The French Defense starts 1 e4 e6. It is played often with agressive play on the Queenside for Black and Kingside for White,each having castled on the opposite side, and can form into either an open or a closed game depending on whether the Advance variation or the Exchange variation is played.
e5 (refusing taking the pawn, which leads into the Exchange variation)
Black often plays 3...c5 here to threaten the centre and form a good foundation on which to start his attack, with moves like Nc6, Qb6 and Bd7. The light squared bishop and kingside pieces are hard to develop which is why this opening is not commonly played in grandmaster chess. For White, the b2 pawn has to be remembered as well as the f2 pawn (if an exchange in the centre takes place). Moves such as b3, c3 and Nf3 are common. Also, after taking the pawn on d4 and removing the Knight on f3 then the e5 pawn has to be remembered.
White prefers to open up the e file and play an altogether more open position. The position is roughly equal, leading to a drawn position. As White is generally said to have the advantage in the starting position the position is not favourable for White and so usually when playing the French Defense the some other variation is preferred.
A pretty wild variant where common opening principles are often neglected. Black adds pressure to e4 by pinning the defending knight. Most often these minor pieces will be exchanged and white's queenside will be weakened in return for space and quite some potential of attacking on the kingside.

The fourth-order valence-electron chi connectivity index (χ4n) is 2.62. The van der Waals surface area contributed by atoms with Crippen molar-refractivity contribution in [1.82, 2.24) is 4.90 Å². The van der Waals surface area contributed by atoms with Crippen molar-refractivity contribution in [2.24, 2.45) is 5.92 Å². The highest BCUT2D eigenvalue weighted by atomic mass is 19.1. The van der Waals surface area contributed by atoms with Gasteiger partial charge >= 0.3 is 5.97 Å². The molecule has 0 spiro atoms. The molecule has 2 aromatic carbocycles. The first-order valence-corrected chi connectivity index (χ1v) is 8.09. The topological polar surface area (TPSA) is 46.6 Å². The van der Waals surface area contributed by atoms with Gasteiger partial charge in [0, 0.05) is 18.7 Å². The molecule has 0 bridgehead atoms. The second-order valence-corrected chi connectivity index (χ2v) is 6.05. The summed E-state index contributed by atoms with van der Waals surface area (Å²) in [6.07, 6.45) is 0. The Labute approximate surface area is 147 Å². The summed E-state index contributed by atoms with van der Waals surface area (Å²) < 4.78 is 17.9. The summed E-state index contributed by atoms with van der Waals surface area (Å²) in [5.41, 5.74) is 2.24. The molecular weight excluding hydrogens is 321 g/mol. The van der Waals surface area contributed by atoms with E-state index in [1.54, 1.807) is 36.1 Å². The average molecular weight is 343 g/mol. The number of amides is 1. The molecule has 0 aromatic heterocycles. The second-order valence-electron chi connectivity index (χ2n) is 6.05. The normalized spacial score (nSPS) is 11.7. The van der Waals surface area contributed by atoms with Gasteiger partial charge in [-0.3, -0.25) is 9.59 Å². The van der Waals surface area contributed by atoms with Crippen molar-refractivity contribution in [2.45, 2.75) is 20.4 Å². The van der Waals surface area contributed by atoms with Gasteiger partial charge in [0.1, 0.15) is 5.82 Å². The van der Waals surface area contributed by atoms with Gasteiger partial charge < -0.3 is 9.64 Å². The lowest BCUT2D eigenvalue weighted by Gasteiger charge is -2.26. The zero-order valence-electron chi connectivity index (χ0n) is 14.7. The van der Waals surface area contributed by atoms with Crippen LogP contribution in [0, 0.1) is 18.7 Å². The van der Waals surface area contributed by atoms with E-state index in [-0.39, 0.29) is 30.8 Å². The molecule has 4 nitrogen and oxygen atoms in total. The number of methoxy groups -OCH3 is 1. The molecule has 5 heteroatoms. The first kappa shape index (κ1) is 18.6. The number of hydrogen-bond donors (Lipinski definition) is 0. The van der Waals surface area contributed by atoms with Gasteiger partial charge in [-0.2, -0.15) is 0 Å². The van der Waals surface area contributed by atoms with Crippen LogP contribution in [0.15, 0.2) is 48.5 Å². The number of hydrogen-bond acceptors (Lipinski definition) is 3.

White starts out with e4, controlling the center. Wanting to avoid a pawn exchange, black moves his king's pawn to e6. White gains more control of the center with d4. Black sees a weakness in this position and moves to d5, attacking white's undefended king pawn. White defends with Nc3, not only defending his pawn but also attacking black's queen pawn. After black's Nf6, white moves his bishop to g5 to pin the knight to the queen. Black defends with Be7, not only getting rid of the pin but also enabling castling. White moves his pawn up to attack the knight. Black retreats, attacking both the pawn and the bishop. White exchanges bishops, and the queen takes white's dark bishop. White develops his own queen, allowing him to castle. After black castles, white moves his f-pawn to defend his e-pawn. Black attacks the d-pawn with c5. Both players develop their knights to fight for control of the d4 pawn. White starts an exchange by taking the c5 pawn, and black uses his knight to take out white's pawn. White castles as black develops his rook's pawn. After developing a couple pieces, white moves his knight to attack the c6 knight. Black takes the knight, and white re-captures with his e2 knight. Black moves to the c-file, and the middlegame starts.